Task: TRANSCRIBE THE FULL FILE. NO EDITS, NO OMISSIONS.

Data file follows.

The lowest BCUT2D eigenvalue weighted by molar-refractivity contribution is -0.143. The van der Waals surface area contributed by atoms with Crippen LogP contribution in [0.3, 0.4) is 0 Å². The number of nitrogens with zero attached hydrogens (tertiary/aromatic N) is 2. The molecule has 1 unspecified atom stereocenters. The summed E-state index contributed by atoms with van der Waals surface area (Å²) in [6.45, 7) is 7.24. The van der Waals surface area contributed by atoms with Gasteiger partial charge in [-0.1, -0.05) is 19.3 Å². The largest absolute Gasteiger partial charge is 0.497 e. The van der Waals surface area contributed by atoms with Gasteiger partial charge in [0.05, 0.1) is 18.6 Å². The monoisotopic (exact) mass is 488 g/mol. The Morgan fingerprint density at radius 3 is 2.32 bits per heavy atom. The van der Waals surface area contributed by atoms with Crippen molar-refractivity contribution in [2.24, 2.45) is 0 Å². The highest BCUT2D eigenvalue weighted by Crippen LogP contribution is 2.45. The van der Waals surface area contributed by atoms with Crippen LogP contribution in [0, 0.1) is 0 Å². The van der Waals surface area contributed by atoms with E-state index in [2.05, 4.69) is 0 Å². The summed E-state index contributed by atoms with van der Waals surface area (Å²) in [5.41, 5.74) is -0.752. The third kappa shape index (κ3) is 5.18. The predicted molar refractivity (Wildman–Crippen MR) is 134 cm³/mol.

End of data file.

The lowest BCUT2D eigenvalue weighted by molar-refractivity contribution is -0.143. The van der Waals surface area contributed by atoms with Crippen LogP contribution in [0.3, 0.4) is 0 Å². The number of nitrogens with zero attached hydrogens (tertiary/aromatic N) is 2. The molecule has 1 unspecified atom stereocenters. The summed E-state index contributed by atoms with van der Waals surface area (Å²) in [6.45, 7) is 7.24. The van der Waals surface area contributed by atoms with Gasteiger partial charge in [-0.1, -0.05) is 19.3 Å². The largest absolute Gasteiger partial charge is 0.497 e. The van der Waals surface area contributed by atoms with Gasteiger partial charge in [0.05, 0.1) is 18.6 Å². The monoisotopic (exact) mass is 488 g/mol. The Morgan fingerprint density at radius 3 is 2.32 bits per heavy atom. The van der Waals surface area contributed by atoms with Crippen molar-refractivity contribution in [2.24, 2.45) is 0 Å². The highest BCUT2D eigenvalue weighted by Crippen LogP contribution is 2.45. The van der Waals surface area contributed by atoms with Crippen LogP contribution in [0, 0.1) is 0 Å². The van der Waals surface area contributed by atoms with E-state index in [2.05, 4.69) is 0 Å². The summed E-state index contributed by atoms with van der Waals surface area (Å²) in [5.41, 5.74) is -0.752. The third kappa shape index (κ3) is 5.18. The predicted molar refractivity (Wildman–Crippen MR) is 134 cm³/mol.